1886 map of Barber County, Kansas, showing Painted Post.
The Cresset, May 8, 1879.
Painted Post, April 23rd, 1879: To the citizens of Barbour county. We the citizens of Big Mule and vicinity, would like to know the feeling of the people in this county in regard to the Texas Cattle Trail, running through this part of Barbour. People coming in here as permanent citizens, would feel it an outrage to have this trail continue any longer. If we can expect any help from the county at large, we would like to know it, as we need it now we have learned that this seasonís drive are coming on this trail, and, if not turned, we will have to hunt homes elsewhere. We would prefer that before we would suffer with the fever. We have been informed that there was a dead line established, two years ago last winter, six miles west of the west line of Comanche county, and, on the strength of that, we have located here permanently. If that and paying taxes, will not guarantee us protection, we would like to know what further can be expected of us, as taxes, are supposed to defray the expenses of protection to person and property. -- J.C. Boston.
"The Simses also loaned us a lumber wagon and team after the cyclone. We had some rather unusual horses to blow away during the cyclone. They were probably horses that very few ranch children ever had. They were merry-go-round horses. My grandfather and Dad used to have a picnic every fall at what they called the "Painted Post Timber." This was long before us children were born. It was a three- day affair, with horse racing, and all kinds of amusement that the old timers could have. I've heard them tell many stories about it. But at this last fair, the merry-go-round company had gone broke. They went off and left the merry-go-round and the horses there. So Dad brought four of the horses and the little carriage or wagon, that is on practically all merry-go-rounds, down to one house and set them there for us kids to play on. He brought two more down, and put them at the house down south. During the cyclone it blew all of our merry-go-round horses away. Several families over in Comanche County had also gotten horses from that merry-go-round, and I do not know if any of them still have them today or not."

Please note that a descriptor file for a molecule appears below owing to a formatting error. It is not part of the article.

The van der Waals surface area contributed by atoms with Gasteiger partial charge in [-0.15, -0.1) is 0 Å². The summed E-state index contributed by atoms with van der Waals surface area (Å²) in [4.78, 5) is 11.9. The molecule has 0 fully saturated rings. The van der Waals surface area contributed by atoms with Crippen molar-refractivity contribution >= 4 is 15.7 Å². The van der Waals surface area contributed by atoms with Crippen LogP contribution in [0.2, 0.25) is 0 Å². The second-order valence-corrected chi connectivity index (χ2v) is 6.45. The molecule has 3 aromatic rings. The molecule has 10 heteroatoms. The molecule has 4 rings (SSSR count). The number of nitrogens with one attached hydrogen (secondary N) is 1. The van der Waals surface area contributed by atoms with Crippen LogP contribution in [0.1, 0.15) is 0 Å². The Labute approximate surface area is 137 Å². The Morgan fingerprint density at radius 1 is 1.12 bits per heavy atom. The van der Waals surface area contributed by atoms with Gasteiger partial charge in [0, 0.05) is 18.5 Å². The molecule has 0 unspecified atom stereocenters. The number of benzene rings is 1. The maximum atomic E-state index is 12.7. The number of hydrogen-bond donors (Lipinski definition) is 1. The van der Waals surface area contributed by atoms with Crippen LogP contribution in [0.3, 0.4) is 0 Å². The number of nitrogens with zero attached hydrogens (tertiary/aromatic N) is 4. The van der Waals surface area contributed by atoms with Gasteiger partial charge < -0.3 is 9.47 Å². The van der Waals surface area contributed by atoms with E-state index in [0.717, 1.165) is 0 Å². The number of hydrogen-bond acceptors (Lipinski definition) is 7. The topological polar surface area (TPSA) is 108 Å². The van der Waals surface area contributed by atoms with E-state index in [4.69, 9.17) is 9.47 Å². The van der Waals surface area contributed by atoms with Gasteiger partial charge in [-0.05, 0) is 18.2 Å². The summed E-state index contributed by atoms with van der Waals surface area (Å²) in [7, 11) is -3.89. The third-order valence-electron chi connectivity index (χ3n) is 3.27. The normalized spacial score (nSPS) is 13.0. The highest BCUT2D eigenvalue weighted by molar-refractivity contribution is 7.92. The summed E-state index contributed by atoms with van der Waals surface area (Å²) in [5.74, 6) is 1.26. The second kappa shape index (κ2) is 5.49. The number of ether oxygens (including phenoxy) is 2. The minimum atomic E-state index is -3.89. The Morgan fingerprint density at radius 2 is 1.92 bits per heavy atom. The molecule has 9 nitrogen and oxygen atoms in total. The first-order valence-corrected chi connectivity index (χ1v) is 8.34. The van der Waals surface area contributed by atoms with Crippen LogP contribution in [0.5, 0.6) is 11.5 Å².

-- Cyclone at the Platt Ranch, 07 May 1927, by Mike Platt, The Hardtner News, 4 September 2003.
"The Platt Ranch was a gathering place for the lower Mule Creek neighborhood; the Painted Post Picnics with a merry-go-round, were held in the timber north of the house. The ponies and chariots were later used as yard toys for us children."
-- The Family of John & Lizzie Platt, by Joyce E. Platt Reed, Comanche County History, pages 606 - 607, published by the Comanche County Historical Society, Coldwater, Kansas, 1981.
Thanks to Kim Fowles for finding, transcribing and contributing the above Cresset news article to this web site!
This RootsWeb website is being created by Jerry Ferrin with the able assistance of many Contributors. Your comments, suggestions and contributions of historical information and photographs to this site are welcome. Please sign the Guest Book. This page was last updated 24 November 2005.